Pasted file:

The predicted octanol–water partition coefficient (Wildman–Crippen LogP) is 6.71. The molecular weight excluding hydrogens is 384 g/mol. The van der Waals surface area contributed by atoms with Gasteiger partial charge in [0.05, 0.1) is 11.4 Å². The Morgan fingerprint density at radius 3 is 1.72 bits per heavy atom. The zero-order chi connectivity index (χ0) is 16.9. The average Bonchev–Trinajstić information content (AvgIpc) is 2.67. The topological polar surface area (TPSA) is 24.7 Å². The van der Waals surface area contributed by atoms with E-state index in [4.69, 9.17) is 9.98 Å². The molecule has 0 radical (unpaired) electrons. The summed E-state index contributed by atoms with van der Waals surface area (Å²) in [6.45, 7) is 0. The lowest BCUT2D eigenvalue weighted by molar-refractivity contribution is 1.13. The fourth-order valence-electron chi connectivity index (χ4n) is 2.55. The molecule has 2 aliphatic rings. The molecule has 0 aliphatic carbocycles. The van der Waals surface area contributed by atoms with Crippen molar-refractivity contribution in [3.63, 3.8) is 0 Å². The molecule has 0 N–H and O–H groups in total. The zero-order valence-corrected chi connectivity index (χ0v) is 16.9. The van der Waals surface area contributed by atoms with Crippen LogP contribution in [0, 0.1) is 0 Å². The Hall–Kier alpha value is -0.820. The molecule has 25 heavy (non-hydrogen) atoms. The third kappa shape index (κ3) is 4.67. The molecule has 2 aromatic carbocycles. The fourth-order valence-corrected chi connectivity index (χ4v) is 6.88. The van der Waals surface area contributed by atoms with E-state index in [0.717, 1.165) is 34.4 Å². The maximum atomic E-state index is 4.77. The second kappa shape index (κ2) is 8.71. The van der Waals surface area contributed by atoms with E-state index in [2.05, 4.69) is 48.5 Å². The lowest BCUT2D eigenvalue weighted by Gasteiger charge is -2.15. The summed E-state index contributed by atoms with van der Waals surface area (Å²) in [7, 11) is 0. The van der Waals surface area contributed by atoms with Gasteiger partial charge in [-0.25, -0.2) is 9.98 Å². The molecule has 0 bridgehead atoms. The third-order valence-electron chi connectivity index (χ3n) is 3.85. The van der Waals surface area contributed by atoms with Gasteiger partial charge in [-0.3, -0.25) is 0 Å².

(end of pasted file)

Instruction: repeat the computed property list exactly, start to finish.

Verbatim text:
The predicted octanol–water partition coefficient (Wildman–Crippen LogP) is 6.71. The molecular weight excluding hydrogens is 384 g/mol. The van der Waals surface area contributed by atoms with Gasteiger partial charge in [0.05, 0.1) is 11.4 Å². The Morgan fingerprint density at radius 3 is 1.72 bits per heavy atom. The zero-order chi connectivity index (χ0) is 16.9. The average Bonchev–Trinajstić information content (AvgIpc) is 2.67. The topological polar surface area (TPSA) is 24.7 Å². The van der Waals surface area contributed by atoms with E-state index in [4.69, 9.17) is 9.98 Å². The molecule has 0 radical (unpaired) electrons. The summed E-state index contributed by atoms with van der Waals surface area (Å²) in [6.45, 7) is 0. The lowest BCUT2D eigenvalue weighted by molar-refractivity contribution is 1.13. The fourth-order valence-electron chi connectivity index (χ4n) is 2.55. The molecule has 2 aliphatic rings. The molecule has 0 aliphatic carbocycles. The van der Waals surface area contributed by atoms with Crippen molar-refractivity contribution in [3.63, 3.8) is 0 Å². The molecule has 0 N–H and O–H groups in total. The zero-order valence-corrected chi connectivity index (χ0v) is 16.9. The van der Waals surface area contributed by atoms with Crippen LogP contribution in [0, 0.1) is 0 Å². The Hall–Kier alpha value is -0.820. The molecule has 25 heavy (non-hydrogen) atoms. The third kappa shape index (κ3) is 4.67. The molecule has 2 aromatic carbocycles. The fourth-order valence-corrected chi connectivity index (χ4v) is 6.88. The van der Waals surface area contributed by atoms with E-state index in [0.717, 1.165) is 34.4 Å². The maximum atomic E-state index is 4.77. The second kappa shape index (κ2) is 8.71. The van der Waals surface area contributed by atoms with E-state index in [2.05, 4.69) is 48.5 Å². The lowest BCUT2D eigenvalue weighted by Gasteiger charge is -2.15. The summed E-state index contributed by atoms with van der Waals surface area (Å²) in [7, 11) is 0. The van der Waals surface area contributed by atoms with Gasteiger partial charge in [-0.25, -0.2) is 9.98 Å². The molecule has 0 bridgehead atoms. The third-order valence-electron chi connectivity index (χ3n) is 3.85. The van der Waals surface area contributed by atoms with Gasteiger partial charge in [-0.3, -0.25) is 0 Å².